Researchers in Wales and the United States have collaborated to complete the first high-resolution, comprehensive genetic map of a promising energy crop called miscanthus. The results published in the current edition of the peer-reviewed, online journal PLoS One provide a significant breakthrough towards advancing the production of bioenergy.
The breakthrough results from the long-term collaboration between energy crop company Ceres, Inc., based in Thousand Oaks, California, USA, and the Institute of Biological, Environmental and Rural Sciences (IBERS) at Aberystwyth University in Wales. The IBERS team created the collection of genetically related plants and Ceres then sequenced and analyzed the DNA. In other crops, this type of comprehensive genetic mapping has significantly shortened product development timelines.
As published in the journal article, Ceres researchers mapped all 19 chromosomes of miscanthus, a towering cane-like grass that can be used as a feedstock for advanced biofuels, bio-products and biopower. The multi-year project involved generation and analysis of more than 400 million DNA sequences creating a blueprint of the genetic alphabet of the plant.
Among the massive volumes of data, researchers found 20,000 genetic differences, called markers, that allow geneticists to differentiate individual plants based on small variations in their DNA. More than 3,500 of these markers were used to create the genetic map, and are valuable for crop improvement purposes. In contrast, previously announced mapping projects discovered only about 600 markers and did not fully characterize the structure of all the miscanthus chromosomes, a necessary step in establishing a high-tech plant breeding program.
Ceres Chief Scientific Officer Richard Flavell, PhD, FRS, CBE says that the rapid improvements in breeding made possible by this mapping project are needed for miscanthus to be more widely used as an energy crop. While it has been grown on a small scale across Europe for two decades, primarily for electricity generation, large-scale commercial production is not economically viable at this time due to high production costs and few commercially available miscanthus cultivars.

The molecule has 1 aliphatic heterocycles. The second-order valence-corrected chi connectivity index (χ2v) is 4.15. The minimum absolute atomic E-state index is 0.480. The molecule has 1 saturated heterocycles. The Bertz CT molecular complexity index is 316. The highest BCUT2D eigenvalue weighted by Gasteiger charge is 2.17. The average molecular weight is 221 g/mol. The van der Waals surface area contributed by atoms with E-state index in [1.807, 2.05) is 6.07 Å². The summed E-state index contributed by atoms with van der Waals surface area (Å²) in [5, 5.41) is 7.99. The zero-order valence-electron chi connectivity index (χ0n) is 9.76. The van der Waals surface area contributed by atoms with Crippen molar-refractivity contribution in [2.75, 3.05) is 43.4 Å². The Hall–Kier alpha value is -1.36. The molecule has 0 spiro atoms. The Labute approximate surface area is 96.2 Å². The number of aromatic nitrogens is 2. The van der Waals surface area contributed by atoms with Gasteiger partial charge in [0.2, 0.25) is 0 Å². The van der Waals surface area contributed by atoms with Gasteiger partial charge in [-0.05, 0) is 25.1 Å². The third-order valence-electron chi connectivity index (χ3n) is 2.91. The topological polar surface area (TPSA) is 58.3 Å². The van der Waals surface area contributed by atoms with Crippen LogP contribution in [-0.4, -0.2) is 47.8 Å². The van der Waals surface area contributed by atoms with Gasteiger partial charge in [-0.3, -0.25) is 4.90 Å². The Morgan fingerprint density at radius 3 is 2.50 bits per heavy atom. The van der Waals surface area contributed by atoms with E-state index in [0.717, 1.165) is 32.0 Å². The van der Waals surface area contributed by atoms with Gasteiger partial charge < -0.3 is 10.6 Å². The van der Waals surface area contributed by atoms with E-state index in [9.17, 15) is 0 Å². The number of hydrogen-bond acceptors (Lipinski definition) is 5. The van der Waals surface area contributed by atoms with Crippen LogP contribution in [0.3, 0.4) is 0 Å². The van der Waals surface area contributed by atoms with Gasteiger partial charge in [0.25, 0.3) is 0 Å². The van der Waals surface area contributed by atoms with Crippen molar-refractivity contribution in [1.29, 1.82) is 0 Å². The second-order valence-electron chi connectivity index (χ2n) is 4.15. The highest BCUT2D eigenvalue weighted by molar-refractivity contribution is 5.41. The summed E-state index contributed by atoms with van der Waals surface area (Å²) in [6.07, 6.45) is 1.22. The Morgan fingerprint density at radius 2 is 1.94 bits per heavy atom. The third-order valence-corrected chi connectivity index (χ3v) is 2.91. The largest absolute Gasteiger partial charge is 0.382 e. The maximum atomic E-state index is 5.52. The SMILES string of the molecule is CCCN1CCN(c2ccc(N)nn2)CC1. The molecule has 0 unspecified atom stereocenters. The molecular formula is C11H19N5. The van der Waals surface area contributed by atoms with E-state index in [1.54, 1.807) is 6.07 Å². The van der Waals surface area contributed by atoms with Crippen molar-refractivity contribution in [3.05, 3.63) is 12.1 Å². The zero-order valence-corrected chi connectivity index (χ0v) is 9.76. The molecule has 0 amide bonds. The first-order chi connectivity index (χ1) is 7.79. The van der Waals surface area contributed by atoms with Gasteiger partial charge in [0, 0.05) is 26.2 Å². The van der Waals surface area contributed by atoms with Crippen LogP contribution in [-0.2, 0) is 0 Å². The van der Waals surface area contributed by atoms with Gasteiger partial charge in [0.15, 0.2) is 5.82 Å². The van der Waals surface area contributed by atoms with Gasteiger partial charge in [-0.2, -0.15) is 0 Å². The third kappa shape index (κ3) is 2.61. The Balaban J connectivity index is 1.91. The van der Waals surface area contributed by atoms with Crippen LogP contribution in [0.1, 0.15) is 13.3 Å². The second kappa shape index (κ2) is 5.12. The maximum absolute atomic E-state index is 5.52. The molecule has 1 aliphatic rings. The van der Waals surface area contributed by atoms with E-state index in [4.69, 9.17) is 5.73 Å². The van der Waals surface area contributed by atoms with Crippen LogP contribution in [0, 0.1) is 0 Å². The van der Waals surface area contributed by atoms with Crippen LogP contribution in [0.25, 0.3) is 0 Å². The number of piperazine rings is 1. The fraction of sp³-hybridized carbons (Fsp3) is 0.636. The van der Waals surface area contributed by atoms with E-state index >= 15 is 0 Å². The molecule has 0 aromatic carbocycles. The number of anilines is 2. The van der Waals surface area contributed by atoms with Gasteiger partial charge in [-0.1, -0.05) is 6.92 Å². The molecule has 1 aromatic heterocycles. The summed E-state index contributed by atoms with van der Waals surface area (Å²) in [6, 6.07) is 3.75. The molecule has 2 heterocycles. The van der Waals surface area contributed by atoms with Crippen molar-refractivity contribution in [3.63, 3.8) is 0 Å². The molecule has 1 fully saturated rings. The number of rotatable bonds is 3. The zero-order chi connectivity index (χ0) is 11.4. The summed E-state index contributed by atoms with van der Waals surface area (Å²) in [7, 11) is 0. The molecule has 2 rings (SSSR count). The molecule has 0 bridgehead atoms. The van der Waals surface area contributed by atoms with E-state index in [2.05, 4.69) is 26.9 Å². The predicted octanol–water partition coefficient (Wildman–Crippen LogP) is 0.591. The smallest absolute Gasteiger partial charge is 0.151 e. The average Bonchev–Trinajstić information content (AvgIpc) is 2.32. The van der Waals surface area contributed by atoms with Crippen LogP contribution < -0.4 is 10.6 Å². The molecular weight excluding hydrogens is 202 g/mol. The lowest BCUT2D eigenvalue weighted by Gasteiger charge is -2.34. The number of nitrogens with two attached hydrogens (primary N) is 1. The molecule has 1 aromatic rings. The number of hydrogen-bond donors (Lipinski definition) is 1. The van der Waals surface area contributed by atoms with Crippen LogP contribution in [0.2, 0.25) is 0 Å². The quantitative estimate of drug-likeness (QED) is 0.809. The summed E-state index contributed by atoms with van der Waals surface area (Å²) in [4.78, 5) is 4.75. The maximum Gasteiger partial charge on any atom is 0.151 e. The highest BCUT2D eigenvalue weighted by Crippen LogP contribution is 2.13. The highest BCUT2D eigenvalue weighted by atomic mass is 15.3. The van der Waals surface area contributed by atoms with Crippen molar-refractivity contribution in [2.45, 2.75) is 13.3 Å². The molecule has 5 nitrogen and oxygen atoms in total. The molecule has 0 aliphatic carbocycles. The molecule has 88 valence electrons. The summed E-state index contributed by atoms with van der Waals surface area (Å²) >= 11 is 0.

"By defining the genetic diversity in our germplasm collections with the new DNA markers, we can more rapidly introduce important crop traits into our new, seed-propagated miscanthus products," said Flavell. He explained that unlike the most popular current miscanthus that is vegetatively propagated, Ceres' seeded types are expected to require significantly less time, effort and money to be bred for different environments and to be established by growers. Ceres is currently evaluating its improved seeded miscanthus varieties in multiple locations.
Iain Donnison, PhD, head of the bioenergy team at IBERS, notes that, in addition to its use in developing new products, the mapping project has provided greater insight into how the miscanthus genome compares to other well-understood crop plants. Previously, most miscanthus research had been focused on field trials, and little was known about its genetics.
"The joint miscanthus development programme with Ceres has provided new insight into the evolution of the species as well as the similarities and differences in populations across different countries and environments," said Donnison. "This rich library of information took decades to produce in other crops, but with modern biology and genomics technology Ceres and IBERS have put together what I believe is one of the world's most comprehensive marker-based breeding programs in miscanthus."
The collaborative research received funding as part of the Biotechnology and Biological Sciences Research Council Sustainable Bioenergy Centre (BSBEC). This innovative academic-industry research partnership underpins development in the important and emerging bioenergy sector. Both Ceres and IBERS are contributing members of BSBEC.
Professor Douglas Kell, Chief Executive of the Biotechnology and Biological Sciences Research Council, noted: "This partnership between academia and industry makes a significant contribution towards achieving sustainable feed-stocks for renewable energy and other bio derived products. A genetic map paves the way toward breeding improvements to increase the amount of sunlight captured, the amount of carbon that can be assimilated over a growing season and the partitioning of the carbon in harvested biomass. This research is an important step towards improving yields for bio feed-stocks without increasing inputs."
"The collaboration between IBERS and Ceres is a great example of how industry and academia can work together to increase the commercial potential of the UK's research resources, both at home and internationally," said Kell.
|Contact: Rob Dawson|
Biotechnology and Biological Sciences Research Council